Carla Bozulich: Evangelista
Listening to "Baby, That's the Creeps" from former Geraldine Fibbers frontwoman Carla Bozulich's latest solo album, I'm reminded of Paul Williams's liner notes for the 30th anniversary edition of Horses. Williams breaks the classic Patti Smith album into two parts: before "Birdland" and after. Likewise, "Baby" is cogent and wild, a song anchor and an album undoing. Before "Baby," Evangelista has fine strokes of tension, apprehension wrapped in seesaw howls, organic noise collage, and cellos that burn holes of malaise into the album's fabric. (It's a fitting release for Constellation, former home of Godspeed You Black Emperor and Silver Mt Zion, who collaborate with Bozulich on the album.) When she comes out the other side, the album gives way to the tentative calm that rises after something ferocious is gone.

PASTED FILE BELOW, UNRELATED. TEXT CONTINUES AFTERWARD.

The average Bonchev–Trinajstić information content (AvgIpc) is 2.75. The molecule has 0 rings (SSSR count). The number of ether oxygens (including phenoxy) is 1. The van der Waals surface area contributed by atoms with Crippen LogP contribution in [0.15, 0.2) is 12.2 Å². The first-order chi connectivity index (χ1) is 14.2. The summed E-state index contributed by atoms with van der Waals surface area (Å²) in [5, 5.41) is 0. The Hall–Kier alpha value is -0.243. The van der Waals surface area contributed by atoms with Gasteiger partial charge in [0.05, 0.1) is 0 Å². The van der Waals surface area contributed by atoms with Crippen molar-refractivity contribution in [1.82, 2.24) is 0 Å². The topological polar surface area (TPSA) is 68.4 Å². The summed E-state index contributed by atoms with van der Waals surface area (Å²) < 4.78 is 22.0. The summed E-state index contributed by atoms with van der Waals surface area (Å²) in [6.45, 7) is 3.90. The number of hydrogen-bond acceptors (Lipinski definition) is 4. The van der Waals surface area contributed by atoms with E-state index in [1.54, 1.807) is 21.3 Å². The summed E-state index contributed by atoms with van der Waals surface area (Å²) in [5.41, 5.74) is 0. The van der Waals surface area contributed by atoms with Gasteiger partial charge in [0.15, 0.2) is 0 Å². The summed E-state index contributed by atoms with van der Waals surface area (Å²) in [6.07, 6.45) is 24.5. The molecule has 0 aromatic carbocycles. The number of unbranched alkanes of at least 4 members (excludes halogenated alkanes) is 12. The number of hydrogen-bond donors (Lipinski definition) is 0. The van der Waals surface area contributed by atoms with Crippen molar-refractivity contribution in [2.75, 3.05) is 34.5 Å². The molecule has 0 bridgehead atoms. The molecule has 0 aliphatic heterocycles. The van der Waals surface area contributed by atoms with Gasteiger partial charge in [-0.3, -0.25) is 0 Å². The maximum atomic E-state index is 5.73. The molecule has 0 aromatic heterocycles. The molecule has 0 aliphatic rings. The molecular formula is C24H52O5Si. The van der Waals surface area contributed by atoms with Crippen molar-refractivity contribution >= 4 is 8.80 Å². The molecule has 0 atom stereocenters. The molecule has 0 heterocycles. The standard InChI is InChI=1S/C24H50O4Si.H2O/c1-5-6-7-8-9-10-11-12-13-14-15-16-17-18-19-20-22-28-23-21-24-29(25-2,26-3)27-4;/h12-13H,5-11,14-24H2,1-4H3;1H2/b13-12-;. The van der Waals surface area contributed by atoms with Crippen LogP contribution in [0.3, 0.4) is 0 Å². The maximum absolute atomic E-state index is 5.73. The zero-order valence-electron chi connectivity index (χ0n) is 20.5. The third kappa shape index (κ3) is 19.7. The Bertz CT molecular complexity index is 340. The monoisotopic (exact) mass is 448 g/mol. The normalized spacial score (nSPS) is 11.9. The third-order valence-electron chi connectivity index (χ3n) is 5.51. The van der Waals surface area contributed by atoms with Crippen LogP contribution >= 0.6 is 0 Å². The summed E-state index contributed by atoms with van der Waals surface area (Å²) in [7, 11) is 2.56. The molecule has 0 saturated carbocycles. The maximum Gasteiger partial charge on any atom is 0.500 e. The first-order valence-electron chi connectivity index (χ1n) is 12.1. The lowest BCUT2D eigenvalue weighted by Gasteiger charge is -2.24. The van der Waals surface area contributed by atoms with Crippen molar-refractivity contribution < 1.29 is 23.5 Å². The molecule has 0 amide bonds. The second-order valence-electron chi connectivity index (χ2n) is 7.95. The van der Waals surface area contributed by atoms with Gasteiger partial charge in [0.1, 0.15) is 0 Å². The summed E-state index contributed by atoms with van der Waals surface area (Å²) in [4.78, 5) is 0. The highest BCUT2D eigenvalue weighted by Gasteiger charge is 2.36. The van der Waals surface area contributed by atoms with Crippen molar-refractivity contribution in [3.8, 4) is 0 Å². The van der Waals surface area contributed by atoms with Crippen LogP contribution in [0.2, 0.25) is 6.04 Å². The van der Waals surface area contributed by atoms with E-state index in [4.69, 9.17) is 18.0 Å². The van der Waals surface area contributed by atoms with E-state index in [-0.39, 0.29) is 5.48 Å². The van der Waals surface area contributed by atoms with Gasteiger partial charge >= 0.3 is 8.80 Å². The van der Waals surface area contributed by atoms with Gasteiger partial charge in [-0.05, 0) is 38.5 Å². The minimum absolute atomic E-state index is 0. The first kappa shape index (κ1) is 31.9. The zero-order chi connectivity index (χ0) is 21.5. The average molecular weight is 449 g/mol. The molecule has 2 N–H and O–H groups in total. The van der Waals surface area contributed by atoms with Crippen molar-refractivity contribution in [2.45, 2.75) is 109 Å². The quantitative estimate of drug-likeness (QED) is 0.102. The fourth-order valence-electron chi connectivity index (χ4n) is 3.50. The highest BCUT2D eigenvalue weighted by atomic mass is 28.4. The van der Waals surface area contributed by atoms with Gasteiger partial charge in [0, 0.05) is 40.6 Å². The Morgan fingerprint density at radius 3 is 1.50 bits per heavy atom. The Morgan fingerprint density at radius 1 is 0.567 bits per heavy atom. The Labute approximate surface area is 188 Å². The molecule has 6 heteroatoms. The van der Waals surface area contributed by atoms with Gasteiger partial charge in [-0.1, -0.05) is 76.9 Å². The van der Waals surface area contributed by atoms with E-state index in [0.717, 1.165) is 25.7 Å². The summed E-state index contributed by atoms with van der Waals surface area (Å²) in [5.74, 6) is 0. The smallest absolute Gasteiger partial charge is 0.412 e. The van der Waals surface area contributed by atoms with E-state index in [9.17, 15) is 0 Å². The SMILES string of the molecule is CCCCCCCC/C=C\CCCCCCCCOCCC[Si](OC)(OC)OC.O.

On the nine-and-a-half-minute opener, she comes on like a tent-revival Diamanda Galas, swinging her pain with such swagger, you'd think she had a patent on it. I always thought the Geraldine Fibbers were just an excuse to wield that twang at the back of her voice; their urbane cowboy bit fenced her in. Aside from her outré work with guitar damager Nels Cline, this is the first time Bozulich has really let 'er rip. It's been a long time coming. In her voice, in her dusky wails, you could always hear her hinge, restraining herself. Long moans, screams rising like smoke, and rough-as-sin croons all hum and buck along with gorgeous exhales of noise from guitarist Efrim Manuck and violinist Jessica Moss. It's a fine, slightly unnerving album in all and woefully welcome work from Bozulich.
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